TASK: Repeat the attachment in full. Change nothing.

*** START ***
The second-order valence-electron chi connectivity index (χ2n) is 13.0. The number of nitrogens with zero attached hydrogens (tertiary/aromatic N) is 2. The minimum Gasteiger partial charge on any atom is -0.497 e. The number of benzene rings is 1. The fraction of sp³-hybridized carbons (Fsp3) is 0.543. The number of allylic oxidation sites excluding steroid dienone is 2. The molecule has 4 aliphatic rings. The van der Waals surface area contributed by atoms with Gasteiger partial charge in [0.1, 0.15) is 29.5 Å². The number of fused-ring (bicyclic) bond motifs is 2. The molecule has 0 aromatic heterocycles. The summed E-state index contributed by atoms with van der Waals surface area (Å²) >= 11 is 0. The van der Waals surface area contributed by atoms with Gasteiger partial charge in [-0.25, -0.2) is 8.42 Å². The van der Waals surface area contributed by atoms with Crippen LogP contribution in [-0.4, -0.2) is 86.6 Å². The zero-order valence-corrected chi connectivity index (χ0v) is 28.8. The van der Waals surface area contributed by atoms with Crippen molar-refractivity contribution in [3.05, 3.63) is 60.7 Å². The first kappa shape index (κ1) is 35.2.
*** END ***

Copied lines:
The second-order valence-electron chi connectivity index (χ2n) is 13.0. The number of nitrogens with zero attached hydrogens (tertiary/aromatic N) is 2. The minimum Gasteiger partial charge on any atom is -0.497 e. The number of benzene rings is 1. The fraction of sp³-hybridized carbons (Fsp3) is 0.543. The number of allylic oxidation sites excluding steroid dienone is 2. The molecule has 4 aliphatic rings. The van der Waals surface area contributed by atoms with Gasteiger partial charge in [0.1, 0.15) is 29.5 Å². The number of fused-ring (bicyclic) bond motifs is 2. The molecule has 0 aromatic heterocycles. The summed E-state index contributed by atoms with van der Waals surface area (Å²) >= 11 is 0. The van der Waals surface area contributed by atoms with Gasteiger partial charge in [-0.25, -0.2) is 8.42 Å². The van der Waals surface area contributed by atoms with Crippen LogP contribution in [-0.4, -0.2) is 86.6 Å². The zero-order valence-corrected chi connectivity index (χ0v) is 28.8. The van der Waals surface area contributed by atoms with Crippen molar-refractivity contribution in [3.05, 3.63) is 60.7 Å². The first kappa shape index (κ1) is 35.2.